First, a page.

WASHINGTON--On election night 2002, election night 2000 ended. The affirmation of the president on Tuesday must be especially sweet because it was so delayed.
Understanding better than his father did the iron law of political capital--use it or lose it--George W. Bush invested his high public standing in party-building. His success gives Republicans protracted control of a unified government for the first time since 1954.
It is control conferred by some narrow victories. But small undulations of the electorate have been having big consequences for a generation.
In 1980, a cumulative shift of 21,470 votes in four states would have prevented Republican capture of the Senate, blocking Ronald Reagan's agenda. In 1982, a switch of 31,095 votes in five states would have given the Senate back to the Democrats. In 1986, 24,626 votes in five states gave the Senate back to the Democrats. In 2000, a switch of 1,115 votes in Washington state would have rendered Republican control of the Senate invulnerable to the defection of Vermont's Jim Jeffords. The 2000 election produced a House with 221 Republicans, 212 Democrats and two independents (one supporting each party), but a collective shift of just 2,750 votes in five districts would have made Dick Gephardt speaker.
As the Democrats' recriminations begin, their diminished House membership may be tempted to say: Four times since our 1994 shellacking (52 seats lost) we have tried to recapture the House with Gephardt's centrism. It is time to try the high-octane liberalism of California's Nancy Pelosi, House Democratic whip. Such reasoning contains the seeds of future defeats.
America's temperate political struggles generally take place between the
40-yard lines. This year they took place between the 49-yard lines. Most Republicans shelved their bold ideas (Social Security reform, school choice). Most Democrats, by flinching from opposition to the president's tax cuts, rendered incoherent their criticism of his economic management. And they forfeited their redistributionist egalitarianism. But that forfeit spared them an even worse electoral spanking.
Most voters are investors, but stock market turbulence did not occasion political turbulence. Voters have seen $8 trillion in wealth evaporate--$1 trillion more than Americans' disposable income this year--but have made a sophisticated judgment about the chronology and complex causes of current economic difficulties.
Tuesday's results demonstrate the stupidity of the ``It's the economy, stupid'' school of political analysis. Voters are almost always moved by social currents deeper than the eddies on the economy's surface. The economy did less damage to Republicans than Senate Democrats did to themselves.
The president's political aides believe that two Democratic actions handed Republicans election-turning issues. One was the promiscuous opposition to the president's judicial nominees. And regarding homeland security legislation, Senate Democrats' boundless subservience to organized labor has made them refuse to grant the president organizational powers granted to every president since Jimmy Carter.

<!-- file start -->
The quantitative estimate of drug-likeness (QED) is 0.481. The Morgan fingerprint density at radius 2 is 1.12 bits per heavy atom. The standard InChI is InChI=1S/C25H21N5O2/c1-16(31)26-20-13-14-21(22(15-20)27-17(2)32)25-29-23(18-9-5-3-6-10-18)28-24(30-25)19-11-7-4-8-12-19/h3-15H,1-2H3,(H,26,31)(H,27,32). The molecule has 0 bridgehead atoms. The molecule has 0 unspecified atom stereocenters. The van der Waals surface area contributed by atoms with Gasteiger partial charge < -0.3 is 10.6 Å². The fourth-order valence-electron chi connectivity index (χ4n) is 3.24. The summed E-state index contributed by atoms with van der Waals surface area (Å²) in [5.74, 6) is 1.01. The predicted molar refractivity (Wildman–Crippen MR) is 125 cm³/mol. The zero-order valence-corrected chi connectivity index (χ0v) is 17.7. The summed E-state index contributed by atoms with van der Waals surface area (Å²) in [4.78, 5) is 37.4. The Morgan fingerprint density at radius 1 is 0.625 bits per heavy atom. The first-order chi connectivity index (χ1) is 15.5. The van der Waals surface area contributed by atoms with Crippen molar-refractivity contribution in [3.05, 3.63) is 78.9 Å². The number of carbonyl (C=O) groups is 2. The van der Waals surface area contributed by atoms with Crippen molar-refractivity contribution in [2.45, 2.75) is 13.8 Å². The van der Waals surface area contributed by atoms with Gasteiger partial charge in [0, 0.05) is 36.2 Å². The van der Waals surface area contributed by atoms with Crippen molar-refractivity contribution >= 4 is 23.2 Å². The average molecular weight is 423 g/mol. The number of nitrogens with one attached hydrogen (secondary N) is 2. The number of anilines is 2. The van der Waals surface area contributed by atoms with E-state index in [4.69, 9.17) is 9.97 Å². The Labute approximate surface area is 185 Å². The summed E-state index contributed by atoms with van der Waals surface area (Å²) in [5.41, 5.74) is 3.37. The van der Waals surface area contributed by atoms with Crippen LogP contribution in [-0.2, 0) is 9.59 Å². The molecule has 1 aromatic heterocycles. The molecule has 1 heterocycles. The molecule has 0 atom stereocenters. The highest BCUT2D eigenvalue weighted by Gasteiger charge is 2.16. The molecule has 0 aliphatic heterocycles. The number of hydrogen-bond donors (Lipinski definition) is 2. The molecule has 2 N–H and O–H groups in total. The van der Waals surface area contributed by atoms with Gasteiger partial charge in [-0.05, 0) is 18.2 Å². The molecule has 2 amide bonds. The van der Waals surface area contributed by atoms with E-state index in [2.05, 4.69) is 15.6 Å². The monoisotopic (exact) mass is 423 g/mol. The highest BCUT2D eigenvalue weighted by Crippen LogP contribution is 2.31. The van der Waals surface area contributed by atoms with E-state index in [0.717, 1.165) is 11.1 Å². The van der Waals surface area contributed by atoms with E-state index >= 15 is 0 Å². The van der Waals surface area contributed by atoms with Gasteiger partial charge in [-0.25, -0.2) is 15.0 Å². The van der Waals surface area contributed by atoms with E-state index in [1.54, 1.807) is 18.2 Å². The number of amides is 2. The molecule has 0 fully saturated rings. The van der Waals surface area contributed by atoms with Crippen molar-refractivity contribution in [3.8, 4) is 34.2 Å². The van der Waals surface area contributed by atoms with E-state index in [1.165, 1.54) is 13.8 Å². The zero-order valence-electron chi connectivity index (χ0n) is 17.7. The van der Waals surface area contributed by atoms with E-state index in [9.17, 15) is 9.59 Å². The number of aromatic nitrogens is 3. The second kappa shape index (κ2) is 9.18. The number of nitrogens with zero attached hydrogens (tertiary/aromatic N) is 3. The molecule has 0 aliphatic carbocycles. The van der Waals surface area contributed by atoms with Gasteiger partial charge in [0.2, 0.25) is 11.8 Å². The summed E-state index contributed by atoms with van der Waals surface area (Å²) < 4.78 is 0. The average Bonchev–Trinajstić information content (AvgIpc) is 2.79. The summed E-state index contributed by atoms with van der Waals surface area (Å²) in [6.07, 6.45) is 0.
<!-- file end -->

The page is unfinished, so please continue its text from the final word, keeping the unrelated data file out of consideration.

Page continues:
Furthermore, the vulgarity of the politicized memorial service for Paul Wellstone may have cost the Democrats Minnesota's Senate contest. If so, that, too, was condign punishment. It was a wholesome rejection of contemporary liberalism's belief that because government should be everything, politics should be everywhere.
More than at any time since the decade before the Civil War, the two major parties are competitive in every region. Part of the long echo of the Republicans' 1994 sweep was an eight-year domination of the nation's governorships. By capturing the statehouses in Illinois, Michigan and Pennsylvania (three states Bush lost by 12, 5 and 4 points respectively in 2000), Democrats have complicated the president's 2004 re-election calculations.
The nation's knife-edge ideological balance extends to the Supreme Court and the federal judiciary generally. By regaining control of the Senate Judiciary Committee's gavel, Republicans will end the Democrats' anticonstitutional vitiation of the president's power to shape this third branch of government--two-term presidents usually replace about half of its judges.
There has not been a new Supreme Court justice for eight years, the longest period of stasis since 1811-1823. Republican control of the Senate may lead one or more conservative justices--perhaps Chief Justice William Rehnquist--to consider this a propitious moment to be replaced.
Not all winners and losers were on Tuesday's ballots. Jeffords, who after 34 years in public office as a Republican turned Washington upside down by defecting to support Senate Democrats, now pays the price of his versatility of conviction. And Tennessee Sen. Bill Frist was the chief architect of the Republicans' recapture of the Senate, as candidate-recruiter and resource-allocator. He has made friends among Republican activists and honed skills that may serve him when the president's successor is to be chosen.
Tuesday's ripples will radiate for years.